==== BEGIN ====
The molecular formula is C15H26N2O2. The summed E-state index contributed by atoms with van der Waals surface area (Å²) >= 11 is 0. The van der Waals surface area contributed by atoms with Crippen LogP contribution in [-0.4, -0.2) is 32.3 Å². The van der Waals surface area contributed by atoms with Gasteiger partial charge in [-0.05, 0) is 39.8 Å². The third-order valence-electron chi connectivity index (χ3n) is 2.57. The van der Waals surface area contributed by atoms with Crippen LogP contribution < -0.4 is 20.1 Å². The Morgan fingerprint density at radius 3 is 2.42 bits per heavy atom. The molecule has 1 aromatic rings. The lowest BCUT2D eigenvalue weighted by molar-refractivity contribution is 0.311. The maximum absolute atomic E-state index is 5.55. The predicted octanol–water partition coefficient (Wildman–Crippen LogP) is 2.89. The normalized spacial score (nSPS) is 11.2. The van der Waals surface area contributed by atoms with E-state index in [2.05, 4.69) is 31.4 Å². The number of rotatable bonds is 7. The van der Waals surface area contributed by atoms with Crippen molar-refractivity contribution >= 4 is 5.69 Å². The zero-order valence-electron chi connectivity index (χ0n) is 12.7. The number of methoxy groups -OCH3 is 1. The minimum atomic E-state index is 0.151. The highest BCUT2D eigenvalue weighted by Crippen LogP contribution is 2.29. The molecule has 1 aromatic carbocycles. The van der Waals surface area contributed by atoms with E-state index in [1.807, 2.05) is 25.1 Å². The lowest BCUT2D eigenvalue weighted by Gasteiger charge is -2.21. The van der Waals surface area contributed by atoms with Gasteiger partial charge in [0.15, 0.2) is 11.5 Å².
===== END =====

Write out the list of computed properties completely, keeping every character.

The molecular formula is C15H26N2O2. The summed E-state index contributed by atoms with van der Waals surface area (Å²) >= 11 is 0. The van der Waals surface area contributed by atoms with Crippen LogP contribution in [-0.4, -0.2) is 32.3 Å². The van der Waals surface area contributed by atoms with Gasteiger partial charge in [-0.05, 0) is 39.8 Å². The third-order valence-electron chi connectivity index (χ3n) is 2.57. The van der Waals surface area contributed by atoms with Crippen LogP contribution < -0.4 is 20.1 Å². The Morgan fingerprint density at radius 3 is 2.42 bits per heavy atom. The molecule has 1 aromatic rings. The lowest BCUT2D eigenvalue weighted by molar-refractivity contribution is 0.311. The maximum absolute atomic E-state index is 5.55. The predicted octanol–water partition coefficient (Wildman–Crippen LogP) is 2.89. The normalized spacial score (nSPS) is 11.2. The van der Waals surface area contributed by atoms with E-state index in [2.05, 4.69) is 31.4 Å². The number of rotatable bonds is 7. The van der Waals surface area contributed by atoms with Crippen molar-refractivity contribution >= 4 is 5.69 Å². The zero-order valence-electron chi connectivity index (χ0n) is 12.7. The number of methoxy groups -OCH3 is 1. The minimum atomic E-state index is 0.151. The highest BCUT2D eigenvalue weighted by Crippen LogP contribution is 2.29. The molecule has 1 aromatic carbocycles. The van der Waals surface area contributed by atoms with E-state index in [1.807, 2.05) is 25.1 Å². The lowest BCUT2D eigenvalue weighted by Gasteiger charge is -2.21. The van der Waals surface area contributed by atoms with Gasteiger partial charge in [0.15, 0.2) is 11.5 Å².